How to Expunge Customer Complaints with Google Tags & Financial Threats

How to Expunge Customer Complaints with Google Tags & Financial Threats

Check the Ticker SBC presents a Case Study: USBI’s Chief Legal Officer – Gail Marie Van Horn: How to Use Google Tags to Evade Expungement and Defame Your Customer for filing a FINRA Complaint

Note:  The Blog Photo is taken from a media post that FINRA has invested heavily to suppress negative FINRA filings in Google Search, according to the article at TheBlot.  FINRA and SEC overturned the claims agains the Brokers and FINRA.  Here is the most recent article on the defamation and inappropriate FINRA actions: Showdown Coming in Benjamin Wey’s Case Agains FINRA, at Forbes. 

Gail Marie Van Horn is Chief Legal Officer of US Bancorp Investments Inc (USBI) and Corporate Counsel and Vice President at US Bank (TICKER: USB). USBI, a broker-dealer, is a subsidiary of the publicly held Bank, US Bancorp, USB.

Gail Marie Van Horn’s Tech and Easy Expungement Strategy

The Supreme Court has recently expanded liability for false statements by Corporate Officers for which Ms. Van Horn, as USB’s Corporate Counsel and USBI’s Chief Legal Officer is well aware of.  FINRA and Ms.  Van Horn are now using Google Tags to conceal the fact she was a named Respondent in a FINRA Arbitration and is linking to a “grossly misconstrued record”, defamation to the Claimants, to conceal her own securities law violations.  It appears this is a common strategy by FINRA – defame the customer through a public filing to conceal their Member Firm’s securities law violations.  What is new is FINRA and its Member Firm are:

(1) Using Google Tags to eliminate the name of the Respondents, in this case Gail Marie Van Horn and

(2) Using Google Tags to link the grossly misconstrued, false and defamatory record at FINRA Awards Online directly to the customer’s name in a Google Search commencing in February 2020 and continuing.

“On March 27, the Supreme Court issued its much-anticipated decision addressing whether someone who is not the “maker” of a misstatement can nonetheless be primarily liable for fraud under the federal securities laws, when the misstatement is the only deceptive conduct at issue. Lorenzo v. SEC, 2019 WL 1369839 (U.S. Mar. 27, 2019). The Court held that liability for misstatements is not limited to “makers,” instead ruling that those who “disseminate” false or misleading statements can also be primarily liable under Section 10(b) of the Exchange Act and Rule 10b-5 thereunder, as well as under Section 17(a)(1) of the Securities Act, the primary antifraud provisions under the federal securities laws. By holding that liability exists for those who “disseminate” false statements, the Supreme Court potentially expanded the reach of antifraud…”

Of course, “What remains uncertain is how broadly Rule 10b-5’s net will be cast now that those persons who “disseminate” false or misleading information may also be held liable. “ However, the facts are Ms. Van Horn engaged in fraudulent misstatements to conceal securities law abuses at her firm, USBI, and to prevent her from having to testify in person, under Oath, about such securities law abuses. Ms. Van Horn made false statements that involved a financial threat- a threat that the Claimants deemed extortion.  Ms. Van Horn’s statements were made with “scienter”(which the Supreme Court has held embraces an intent to deceive, manipulate, or defraud).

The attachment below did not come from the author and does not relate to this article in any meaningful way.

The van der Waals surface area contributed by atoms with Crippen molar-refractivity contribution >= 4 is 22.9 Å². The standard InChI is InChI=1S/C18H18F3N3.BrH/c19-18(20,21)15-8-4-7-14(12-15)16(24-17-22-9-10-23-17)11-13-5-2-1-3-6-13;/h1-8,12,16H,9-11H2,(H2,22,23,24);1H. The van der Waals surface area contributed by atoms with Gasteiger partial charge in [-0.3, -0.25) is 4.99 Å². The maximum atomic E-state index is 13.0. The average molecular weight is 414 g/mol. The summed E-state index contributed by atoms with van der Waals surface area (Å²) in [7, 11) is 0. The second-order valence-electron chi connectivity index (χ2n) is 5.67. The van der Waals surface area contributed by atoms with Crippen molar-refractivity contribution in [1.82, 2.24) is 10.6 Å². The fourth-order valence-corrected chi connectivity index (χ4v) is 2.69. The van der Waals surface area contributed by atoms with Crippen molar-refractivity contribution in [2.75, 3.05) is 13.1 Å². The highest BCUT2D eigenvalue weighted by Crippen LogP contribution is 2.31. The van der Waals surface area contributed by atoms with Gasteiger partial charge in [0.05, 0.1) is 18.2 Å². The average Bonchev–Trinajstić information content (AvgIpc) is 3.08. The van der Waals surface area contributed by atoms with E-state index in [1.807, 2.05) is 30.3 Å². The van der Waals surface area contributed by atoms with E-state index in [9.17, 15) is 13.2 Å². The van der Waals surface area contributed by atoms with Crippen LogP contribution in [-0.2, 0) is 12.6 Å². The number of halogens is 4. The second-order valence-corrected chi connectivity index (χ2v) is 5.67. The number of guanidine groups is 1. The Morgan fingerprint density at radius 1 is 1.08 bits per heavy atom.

We do not write as an attorney. We write as an advocate for the individual investor.

Ms. Van Horn is permitting her false statements to permeate a public record on securities law breaches by her Firm, USBI.

Ms. Van Horn is using Google Tags to not only alter the substance of the original FINRA Complaint filed, but through the false, misleading and defamatory information provided to FINRA is violating the stated purpose of FINRA Awards Online- “protection of investors and the public interest.” Ms. Van Horn’s false and defamatory statements to FINRA are now being used to defame a customer who filed a fair and just complaint. That use is strictly prohibited by FINRA and Google Marketing Tags Terms of Use.

Gail Marie Van Horn and her Firm, USBI, have used her access to Google Tags and FINRA’s entitlement system, to delete her name as a Respondent in a FINRA Arbitration. Ms. Van Horn, through her use of Google Tags has violated FINRA’s Awards Online Terms of Use by deleting her name as an Individual Respondent, which is prohibited by FINRA Awards Online Terms of Use (a):

a. “alter or modify the factual content of the Arbitration Awards Online data;

Here is a screen shot of the altered FINRA Arbitration Complaint, next to the original complaint. Now, through Google Tags and a direct link to the Claimants’ names in a Google Search, Ms. Van Horn’s false, harassing and defamatory comments concerning the customer appear and her name is now deleted in the Google-Tagged document.

Coming soon:  The false and defamatory statements concerning the Claimants by Ms. Horn now in the public record, using Google Tags and Google Search to defame.  Ms. Van Horn and USBI now link to the defamation to their customer in a Google Tag search, a direct violation of Google Tags, FINRA Awards Online and the new Supreme Court Decision, highlighted above.

Through Google Tags, USBI deleted record of Ms. Van Horn as Named Respondent

 

Gail Marie Van Horn alters Original Complaint and deletes her name as a named Respondent through the use of Google Tags